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Jodi Arias Trial: Expert Refutes PTSD Testimony, Suggests Borderline Personality Disorder

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  • Jodi Arias talks about the text messages with Travis Alexander from March through May 2008, as she testifies during her murder trial in Maricopa County Superior Court in Phoenix, Arizona February 19, 2013. Arias is accused of murdering Alexander, in the s
    (Photo: Reuters/Charlie Leight)
    Jodi Arias talks about the text messages with Travis Alexander from March through May 2008, as she testifies during her murder trial in Maricopa County Superior Court in Phoenix, Arizona February 19, 2013. Arias is accused of murdering Alexander, in the shower of his Mesa home in 2008.
By Sami K. Martin, Christian Post Reporter
April 17, 2013|8:00 am

Jodi Arias' trial took a new twist yesterday as a forensic psychologist testified that her research showed that Arias did not suffer from post-traumatic stress disorder, but instead suffered from borderline personality disorder. The expert witness for the prosecution turned the previous testimony from psychologists on its head.

Janeen DeMarte took the stand for the prosecution yesterday and testified that she had observed Arias' behavior for 12 hours and administered several tests to determine if Arias suffered from a psychological disorder. What she found directly contradicts the testimony of Dr. Samuels and psychologist Alyce LaViolette.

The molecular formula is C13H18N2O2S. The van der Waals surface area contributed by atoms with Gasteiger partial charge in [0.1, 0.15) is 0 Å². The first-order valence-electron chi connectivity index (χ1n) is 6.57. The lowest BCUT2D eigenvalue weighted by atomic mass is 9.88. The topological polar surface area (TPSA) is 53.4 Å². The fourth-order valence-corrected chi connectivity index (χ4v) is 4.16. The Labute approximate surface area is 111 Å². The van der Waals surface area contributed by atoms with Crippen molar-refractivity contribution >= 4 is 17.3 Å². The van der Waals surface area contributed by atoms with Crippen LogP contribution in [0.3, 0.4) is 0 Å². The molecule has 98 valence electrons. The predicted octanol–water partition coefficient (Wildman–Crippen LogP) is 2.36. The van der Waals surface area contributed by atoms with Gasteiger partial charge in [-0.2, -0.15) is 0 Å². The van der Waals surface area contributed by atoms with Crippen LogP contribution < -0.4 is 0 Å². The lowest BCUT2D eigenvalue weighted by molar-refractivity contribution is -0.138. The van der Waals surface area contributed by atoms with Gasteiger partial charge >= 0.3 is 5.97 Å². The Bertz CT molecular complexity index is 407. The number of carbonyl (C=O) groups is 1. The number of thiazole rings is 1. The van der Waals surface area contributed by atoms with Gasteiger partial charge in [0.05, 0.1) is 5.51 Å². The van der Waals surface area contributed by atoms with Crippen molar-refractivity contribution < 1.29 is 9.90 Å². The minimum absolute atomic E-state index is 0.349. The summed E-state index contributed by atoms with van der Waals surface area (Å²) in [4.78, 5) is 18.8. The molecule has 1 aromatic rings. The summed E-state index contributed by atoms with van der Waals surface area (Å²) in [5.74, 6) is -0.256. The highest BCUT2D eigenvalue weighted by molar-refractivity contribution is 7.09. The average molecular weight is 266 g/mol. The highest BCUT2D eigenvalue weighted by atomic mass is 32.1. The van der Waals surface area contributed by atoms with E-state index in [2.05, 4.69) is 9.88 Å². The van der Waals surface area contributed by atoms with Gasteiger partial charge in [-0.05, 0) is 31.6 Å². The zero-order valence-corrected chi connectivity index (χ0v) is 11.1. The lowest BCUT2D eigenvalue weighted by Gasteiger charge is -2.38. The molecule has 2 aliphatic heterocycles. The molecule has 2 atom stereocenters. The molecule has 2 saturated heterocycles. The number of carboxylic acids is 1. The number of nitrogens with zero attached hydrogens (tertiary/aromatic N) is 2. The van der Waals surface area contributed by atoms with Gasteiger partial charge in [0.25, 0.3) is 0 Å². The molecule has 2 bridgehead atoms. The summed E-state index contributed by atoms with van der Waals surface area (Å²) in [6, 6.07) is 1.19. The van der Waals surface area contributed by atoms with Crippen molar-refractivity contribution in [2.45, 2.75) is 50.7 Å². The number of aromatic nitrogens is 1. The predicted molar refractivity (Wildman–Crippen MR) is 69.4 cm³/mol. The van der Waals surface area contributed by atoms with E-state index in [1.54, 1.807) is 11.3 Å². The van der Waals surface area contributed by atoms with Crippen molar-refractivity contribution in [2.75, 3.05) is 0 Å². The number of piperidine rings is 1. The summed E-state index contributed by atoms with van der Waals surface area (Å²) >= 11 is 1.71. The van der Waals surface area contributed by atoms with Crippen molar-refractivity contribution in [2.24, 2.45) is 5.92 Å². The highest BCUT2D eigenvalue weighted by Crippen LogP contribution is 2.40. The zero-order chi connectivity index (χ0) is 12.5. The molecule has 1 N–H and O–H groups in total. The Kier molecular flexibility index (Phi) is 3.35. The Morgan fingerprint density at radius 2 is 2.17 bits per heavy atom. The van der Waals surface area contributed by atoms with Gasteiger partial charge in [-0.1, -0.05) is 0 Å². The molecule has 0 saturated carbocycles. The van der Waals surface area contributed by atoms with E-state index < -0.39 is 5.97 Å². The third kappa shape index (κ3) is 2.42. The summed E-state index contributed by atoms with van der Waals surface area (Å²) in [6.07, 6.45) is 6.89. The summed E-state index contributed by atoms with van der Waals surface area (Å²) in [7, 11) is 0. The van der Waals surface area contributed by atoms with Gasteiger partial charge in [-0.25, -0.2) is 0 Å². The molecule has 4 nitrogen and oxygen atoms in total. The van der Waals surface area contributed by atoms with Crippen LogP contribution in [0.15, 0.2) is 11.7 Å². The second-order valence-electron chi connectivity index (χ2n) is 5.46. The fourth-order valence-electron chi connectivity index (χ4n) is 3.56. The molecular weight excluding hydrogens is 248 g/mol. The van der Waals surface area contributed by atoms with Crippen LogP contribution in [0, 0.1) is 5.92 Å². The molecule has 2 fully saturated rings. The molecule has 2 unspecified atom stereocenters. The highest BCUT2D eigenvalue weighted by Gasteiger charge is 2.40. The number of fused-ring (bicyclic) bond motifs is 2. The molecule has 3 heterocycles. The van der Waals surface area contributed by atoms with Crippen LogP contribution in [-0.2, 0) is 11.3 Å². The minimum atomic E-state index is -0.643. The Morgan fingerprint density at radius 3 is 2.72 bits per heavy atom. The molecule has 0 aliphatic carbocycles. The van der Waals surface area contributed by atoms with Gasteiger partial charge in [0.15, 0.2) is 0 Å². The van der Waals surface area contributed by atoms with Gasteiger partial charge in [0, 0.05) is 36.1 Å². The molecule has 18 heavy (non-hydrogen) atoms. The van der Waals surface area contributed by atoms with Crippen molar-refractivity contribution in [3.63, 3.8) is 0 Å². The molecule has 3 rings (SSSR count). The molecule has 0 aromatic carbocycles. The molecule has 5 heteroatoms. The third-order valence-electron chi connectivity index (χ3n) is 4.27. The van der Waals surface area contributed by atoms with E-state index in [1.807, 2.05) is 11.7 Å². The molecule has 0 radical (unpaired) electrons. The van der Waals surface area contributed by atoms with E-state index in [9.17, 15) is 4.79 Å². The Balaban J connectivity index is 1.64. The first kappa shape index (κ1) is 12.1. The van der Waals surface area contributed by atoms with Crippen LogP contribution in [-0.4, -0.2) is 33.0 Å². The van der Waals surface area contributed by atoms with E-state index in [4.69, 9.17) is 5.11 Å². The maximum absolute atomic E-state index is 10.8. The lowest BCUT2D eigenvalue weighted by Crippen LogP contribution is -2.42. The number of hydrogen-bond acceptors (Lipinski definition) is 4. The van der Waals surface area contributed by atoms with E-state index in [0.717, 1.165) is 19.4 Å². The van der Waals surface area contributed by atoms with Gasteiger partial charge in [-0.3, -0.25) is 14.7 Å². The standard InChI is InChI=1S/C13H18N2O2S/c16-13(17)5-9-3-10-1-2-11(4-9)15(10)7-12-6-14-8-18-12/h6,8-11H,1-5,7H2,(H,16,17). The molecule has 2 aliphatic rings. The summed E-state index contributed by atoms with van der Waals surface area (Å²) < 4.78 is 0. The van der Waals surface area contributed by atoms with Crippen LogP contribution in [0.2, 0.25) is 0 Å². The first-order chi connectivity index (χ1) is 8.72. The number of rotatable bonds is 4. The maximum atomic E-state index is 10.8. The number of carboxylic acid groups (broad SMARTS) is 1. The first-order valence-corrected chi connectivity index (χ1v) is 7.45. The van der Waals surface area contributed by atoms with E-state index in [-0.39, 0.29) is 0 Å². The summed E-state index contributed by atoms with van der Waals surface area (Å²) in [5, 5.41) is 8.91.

Arias testified that she did not remember stabbing Travis Alexander on the day that he died, which proved crucial to DeMarte's testimony and skepticism regarding the PTSD diagnosis.

"When people are exposed to traumatic events, most people have an acute memory of what the traumatic event is. But there are times, when there [are] traumatic events, that they lose aspects of what happened. She (Arias) is reporting to have lost a significant amount of time associated with the killing," DeMarte testified.

That set off a line of questioning by prosecutor Juan Martinez, who wanted to know more about the memory loss Arias was suffering and why it led DeMarte to believe she was not suffering from PTSD.

"When people experience a traumatic event, it's not like our day-to-day events that we have. It's hard to remember what we ate for breakfast a week ago or what we wore; that's different with traumatic events. When they occur, they tend to stand out in our mind more, which is part of why we see the development disorders that we see," DeMarte explained.

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"But there are times that people can become hyper-vigilant and focused only on aspects of memory loss. The reason I don't believe the case with Ms. Arias [is] because of the way she is reporting the memory loss. [It] is not consistent with what you consistently see," DeMarte concluded.

She went on to show that Arias did not meet three of the four symptoms of PTSD, which include: experiencing a traumatic event, which Arias did; re-experiencing the trauma, avoidance of anything related to the trauma, and increased arousal, which Arias allegedly did not experience, according to DeMarte.

Instead, DeMarte argued that Arias suffered from borderline personality disorder, which is defined by certain traits, including efforts to avoid real or imagined abandonment; unstable and intense interpersonal relationships; identity disturbance; suicidal behavior; affective instability; chronic feelings of emptiness, and inappropriate, intense anger.

DeMarte's testimony goes against the testimony of those psychologists called by the defense and could prove crucial to a jury's decision of whether to find Arias guilty of first-degree murder.

Arias' trial continues today, Wednesday, April 17.

 

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